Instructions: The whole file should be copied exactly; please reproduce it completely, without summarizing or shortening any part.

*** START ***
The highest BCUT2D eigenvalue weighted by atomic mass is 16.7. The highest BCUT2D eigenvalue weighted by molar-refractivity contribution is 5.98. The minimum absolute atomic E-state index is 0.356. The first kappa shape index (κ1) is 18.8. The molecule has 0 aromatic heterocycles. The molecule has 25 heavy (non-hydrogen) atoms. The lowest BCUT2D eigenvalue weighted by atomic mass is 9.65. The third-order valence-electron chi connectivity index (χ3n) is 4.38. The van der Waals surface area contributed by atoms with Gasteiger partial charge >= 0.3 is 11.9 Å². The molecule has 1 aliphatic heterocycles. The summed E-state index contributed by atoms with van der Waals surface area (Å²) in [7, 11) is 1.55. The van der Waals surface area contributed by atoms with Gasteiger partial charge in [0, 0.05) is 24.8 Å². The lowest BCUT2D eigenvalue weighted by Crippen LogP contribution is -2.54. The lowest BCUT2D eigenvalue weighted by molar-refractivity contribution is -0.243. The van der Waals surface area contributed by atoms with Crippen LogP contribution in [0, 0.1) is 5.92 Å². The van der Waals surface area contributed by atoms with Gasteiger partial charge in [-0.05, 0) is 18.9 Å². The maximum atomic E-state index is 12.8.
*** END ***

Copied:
The highest BCUT2D eigenvalue weighted by atomic mass is 16.7. The highest BCUT2D eigenvalue weighted by molar-refractivity contribution is 5.98. The minimum absolute atomic E-state index is 0.356. The first kappa shape index (κ1) is 18.8. The molecule has 0 aromatic heterocycles. The molecule has 25 heavy (non-hydrogen) atoms. The lowest BCUT2D eigenvalue weighted by atomic mass is 9.65. The third-order valence-electron chi connectivity index (χ3n) is 4.38. The van der Waals surface area contributed by atoms with Gasteiger partial charge >= 0.3 is 11.9 Å². The molecule has 1 aliphatic heterocycles. The summed E-state index contributed by atoms with van der Waals surface area (Å²) in [7, 11) is 1.55. The van der Waals surface area contributed by atoms with Gasteiger partial charge in [0, 0.05) is 24.8 Å². The lowest BCUT2D eigenvalue weighted by Crippen LogP contribution is -2.54. The lowest BCUT2D eigenvalue weighted by molar-refractivity contribution is -0.243. The van der Waals surface area contributed by atoms with Crippen LogP contribution in [0, 0.1) is 5.92 Å². The van der Waals surface area contributed by atoms with Gasteiger partial charge in [-0.05, 0) is 18.9 Å². The maximum atomic E-state index is 12.8.